BANGOR, Me. (March 10, 2022)—The Open Space Institute (OSI), Northeast Wilderness Trust (NEWT), and the Forest Society of Maine (FSM) today announced the successful conservation of 21,300 acres in western Maine. The “Grafton Forest” project, which has been identified as highly effective at storing carbon and providing habitat in the face of climate change, also marks the first conservation victory in the Northern Appalachian focus area of OSI’s groundbreaking Appalachian Landscapes Protection Fund (ALPF).
The Grafton Forest project spans 21,300 acres, including the protection of 6,045 acres which NEWT has now established with the support of OSI's ALPF as the Grafton Forest Wilderness Preserve. OSI’s $18 million ALPF targets land protection along the Appalachian Mountain range, a region which contains the world’s largest broadleaf forest, stores most of the nation’s forest carbon, and provides essential climate refuge for plants and animals.
"The successful conservation of Grafton Forest Wilderness Preserve is a resounding achievement in the long-term effort to protect the forests of the Northeast’s Appalachian Mountain region in the face of a changing climate," said Jennifer Melville, vice president at OSI. "This phenomenal conservation project also protects some of the most spectacular scenery and finest remote hiking in Maine from second home development pressures. We thank the Northeast Wilderness Trust for their efforts in securing this critical forest on behalf of the people of Maine.”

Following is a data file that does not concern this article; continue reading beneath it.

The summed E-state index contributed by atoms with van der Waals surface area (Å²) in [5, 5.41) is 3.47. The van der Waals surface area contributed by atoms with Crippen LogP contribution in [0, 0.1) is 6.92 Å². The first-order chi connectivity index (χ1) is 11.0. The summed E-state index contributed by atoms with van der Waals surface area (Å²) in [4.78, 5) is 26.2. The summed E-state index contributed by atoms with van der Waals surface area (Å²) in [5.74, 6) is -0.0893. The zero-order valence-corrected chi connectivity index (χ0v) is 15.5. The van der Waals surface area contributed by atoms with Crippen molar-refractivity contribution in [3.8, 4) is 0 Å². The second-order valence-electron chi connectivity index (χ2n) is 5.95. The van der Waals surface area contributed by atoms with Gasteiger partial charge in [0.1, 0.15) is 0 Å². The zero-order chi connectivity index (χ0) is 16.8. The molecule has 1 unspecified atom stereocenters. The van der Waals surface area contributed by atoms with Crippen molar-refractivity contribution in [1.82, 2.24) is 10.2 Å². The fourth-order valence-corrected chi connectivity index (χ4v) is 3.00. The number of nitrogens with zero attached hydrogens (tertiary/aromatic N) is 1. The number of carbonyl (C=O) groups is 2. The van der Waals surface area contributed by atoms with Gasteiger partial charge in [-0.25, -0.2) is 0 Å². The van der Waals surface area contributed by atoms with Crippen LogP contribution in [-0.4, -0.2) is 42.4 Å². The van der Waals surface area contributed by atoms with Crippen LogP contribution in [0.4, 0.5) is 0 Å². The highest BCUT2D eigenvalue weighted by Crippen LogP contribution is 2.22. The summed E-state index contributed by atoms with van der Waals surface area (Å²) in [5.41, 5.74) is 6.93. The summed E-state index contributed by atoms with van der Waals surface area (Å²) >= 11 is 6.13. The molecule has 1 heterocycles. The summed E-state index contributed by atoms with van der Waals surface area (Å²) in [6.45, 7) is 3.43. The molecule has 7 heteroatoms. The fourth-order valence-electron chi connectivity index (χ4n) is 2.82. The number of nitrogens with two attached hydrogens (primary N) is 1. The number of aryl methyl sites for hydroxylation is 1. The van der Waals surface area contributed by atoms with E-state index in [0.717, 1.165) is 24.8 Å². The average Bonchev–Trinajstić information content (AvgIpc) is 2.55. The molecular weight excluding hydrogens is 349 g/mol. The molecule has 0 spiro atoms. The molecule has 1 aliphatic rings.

OSI’s ALPF Northern Appalachian program is made possible thanks to major support from the Doris Duke Charitable Foundation, Jane’s Trust, and several New England-focused family foundations.
Protection of the Grafton Forest property connects hundreds of thousands of acres of conserved lands across the Maine-New Hampshire border.
Protection of the land fills a gap within a conservation corridor consisting of the Mahoosucs Unit of the Maine Department of Conservation Bureau of Public Lands, the Appalachian National Scenic Trail, and Grafton Notch State Park; and, it connects hundreds of thousands of protected acres across the Maine-New Hampshire border.
Of the project's 21,300 acres, 6,045 will be stewarded by NEWT as the Grafton Forest Wilderness Preserve, while FSM holds a conservation easement on the remaining 15,000 acres of sustainably managed forests.
The Grafton Forest Wilderness Preserve includes sensitive high elevation lands adjacent to the Appalachian Trail and a significant lowland forest that forms the headwaters of the Swift Cambridge River flowing into the Umbagog National Wildlife Refuge. Wilderness management on these lands will enable the forest to sequester and store large amounts of carbon while also securing “climate-resilient” lands that harbor sensitive plants and animals, such as the endangered Canada lynx and Bicknell’s thrush, even as the climate changes.
The conservation easement held by FSM on the 15,000-acre property allows for sustainable forestry, supporting the local forest economy and public recreation. Conservation of the land permanently protects public access to properties including two Appalachian Trail side trails — the Notch Trail and the Speck Pond Trail — as well as ensuring permanent public vehicular access on a road that leads to them. Access to these trails is important not only for hikers but also for Appalachian Trail maintenance and search and rescue operations.
In addition to funding from OSI’s Appalachian Landscapes Protection Fund, FSM and NWT jointly raised $10.7 million from funders including the Sweet Water Trust, Maine Appalachian Trail Conservancy/Wild East Action Fund, The EJK Foundation, The Betterment Fund, and Jane’s Trust. FSM and NEWT also recognize the critical support provided by many other foundations and more than 100 individuals.